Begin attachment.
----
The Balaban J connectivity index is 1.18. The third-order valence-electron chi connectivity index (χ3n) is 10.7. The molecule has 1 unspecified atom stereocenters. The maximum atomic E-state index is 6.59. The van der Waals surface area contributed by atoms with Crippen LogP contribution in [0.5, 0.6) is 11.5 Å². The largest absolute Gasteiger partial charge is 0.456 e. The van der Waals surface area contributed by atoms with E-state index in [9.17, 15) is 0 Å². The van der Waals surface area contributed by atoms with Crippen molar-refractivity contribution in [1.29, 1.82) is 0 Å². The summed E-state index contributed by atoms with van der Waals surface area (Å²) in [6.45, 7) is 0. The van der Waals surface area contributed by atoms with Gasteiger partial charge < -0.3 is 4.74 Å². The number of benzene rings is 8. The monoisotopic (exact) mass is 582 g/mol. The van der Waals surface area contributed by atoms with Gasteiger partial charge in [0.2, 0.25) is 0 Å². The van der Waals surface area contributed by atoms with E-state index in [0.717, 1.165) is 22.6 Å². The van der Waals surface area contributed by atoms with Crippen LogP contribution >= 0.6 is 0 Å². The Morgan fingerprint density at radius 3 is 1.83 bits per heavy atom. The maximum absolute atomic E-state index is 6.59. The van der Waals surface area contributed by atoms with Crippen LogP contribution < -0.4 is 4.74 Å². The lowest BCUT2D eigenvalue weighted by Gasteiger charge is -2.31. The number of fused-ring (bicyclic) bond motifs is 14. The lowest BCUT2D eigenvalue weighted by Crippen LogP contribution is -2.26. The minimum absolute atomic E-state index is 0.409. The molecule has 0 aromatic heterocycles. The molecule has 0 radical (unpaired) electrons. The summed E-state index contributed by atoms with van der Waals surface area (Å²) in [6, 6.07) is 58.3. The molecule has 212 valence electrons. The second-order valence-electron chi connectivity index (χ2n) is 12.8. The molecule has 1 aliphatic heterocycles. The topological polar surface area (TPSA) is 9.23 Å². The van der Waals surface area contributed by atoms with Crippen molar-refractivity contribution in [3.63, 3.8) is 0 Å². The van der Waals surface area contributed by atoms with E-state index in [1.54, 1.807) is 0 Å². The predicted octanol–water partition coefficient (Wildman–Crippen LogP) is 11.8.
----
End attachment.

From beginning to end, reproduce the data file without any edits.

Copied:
The Balaban J connectivity index is 1.18. The third-order valence-electron chi connectivity index (χ3n) is 10.7. The molecule has 1 unspecified atom stereocenters. The maximum atomic E-state index is 6.59. The van der Waals surface area contributed by atoms with Crippen LogP contribution in [0.5, 0.6) is 11.5 Å². The largest absolute Gasteiger partial charge is 0.456 e. The van der Waals surface area contributed by atoms with E-state index in [9.17, 15) is 0 Å². The van der Waals surface area contributed by atoms with Crippen molar-refractivity contribution in [1.29, 1.82) is 0 Å². The summed E-state index contributed by atoms with van der Waals surface area (Å²) in [6.45, 7) is 0. The van der Waals surface area contributed by atoms with Gasteiger partial charge < -0.3 is 4.74 Å². The number of benzene rings is 8. The monoisotopic (exact) mass is 582 g/mol. The van der Waals surface area contributed by atoms with Gasteiger partial charge in [0.2, 0.25) is 0 Å². The van der Waals surface area contributed by atoms with E-state index in [0.717, 1.165) is 22.6 Å². The van der Waals surface area contributed by atoms with Crippen LogP contribution >= 0.6 is 0 Å². The Morgan fingerprint density at radius 3 is 1.83 bits per heavy atom. The maximum absolute atomic E-state index is 6.59. The van der Waals surface area contributed by atoms with Crippen LogP contribution < -0.4 is 4.74 Å². The lowest BCUT2D eigenvalue weighted by Gasteiger charge is -2.31. The number of fused-ring (bicyclic) bond motifs is 14. The lowest BCUT2D eigenvalue weighted by Crippen LogP contribution is -2.26. The minimum absolute atomic E-state index is 0.409. The molecule has 0 aromatic heterocycles. The molecule has 0 radical (unpaired) electrons. The summed E-state index contributed by atoms with van der Waals surface area (Å²) in [6, 6.07) is 58.3. The molecule has 212 valence electrons. The second-order valence-electron chi connectivity index (χ2n) is 12.8. The molecule has 1 aliphatic heterocycles. The topological polar surface area (TPSA) is 9.23 Å². The van der Waals surface area contributed by atoms with Crippen molar-refractivity contribution in [3.63, 3.8) is 0 Å². The van der Waals surface area contributed by atoms with E-state index in [1.54, 1.807) is 0 Å². The predicted octanol–water partition coefficient (Wildman–Crippen LogP) is 11.8.